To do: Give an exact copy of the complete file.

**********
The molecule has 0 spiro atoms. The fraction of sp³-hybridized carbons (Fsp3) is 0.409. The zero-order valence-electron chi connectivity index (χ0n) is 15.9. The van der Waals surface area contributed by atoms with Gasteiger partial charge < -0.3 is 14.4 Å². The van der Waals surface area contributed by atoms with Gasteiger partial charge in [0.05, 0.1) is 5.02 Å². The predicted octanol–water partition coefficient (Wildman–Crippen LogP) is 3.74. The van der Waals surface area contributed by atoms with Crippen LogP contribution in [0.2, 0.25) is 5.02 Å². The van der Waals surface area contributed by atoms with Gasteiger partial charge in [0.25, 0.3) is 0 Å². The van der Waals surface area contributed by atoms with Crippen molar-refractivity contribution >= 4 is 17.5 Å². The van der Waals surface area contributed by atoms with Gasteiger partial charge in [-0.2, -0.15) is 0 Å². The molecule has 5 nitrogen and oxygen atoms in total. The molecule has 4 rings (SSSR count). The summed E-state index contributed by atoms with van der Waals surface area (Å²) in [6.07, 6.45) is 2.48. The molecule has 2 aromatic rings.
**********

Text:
The molecule has 0 spiro atoms. The fraction of sp³-hybridized carbons (Fsp3) is 0.409. The zero-order valence-electron chi connectivity index (χ0n) is 15.9. The van der Waals surface area contributed by atoms with Gasteiger partial charge < -0.3 is 14.4 Å². The van der Waals surface area contributed by atoms with Gasteiger partial charge in [0.05, 0.1) is 5.02 Å². The predicted octanol–water partition coefficient (Wildman–Crippen LogP) is 3.74. The van der Waals surface area contributed by atoms with Crippen LogP contribution in [0.2, 0.25) is 5.02 Å². The van der Waals surface area contributed by atoms with Gasteiger partial charge in [0.25, 0.3) is 0 Å². The van der Waals surface area contributed by atoms with Crippen molar-refractivity contribution >= 4 is 17.5 Å². The van der Waals surface area contributed by atoms with Gasteiger partial charge in [-0.2, -0.15) is 0 Å². The molecule has 5 nitrogen and oxygen atoms in total. The molecule has 4 rings (SSSR count). The summed E-state index contributed by atoms with van der Waals surface area (Å²) in [6.07, 6.45) is 2.48. The molecule has 2 aromatic rings.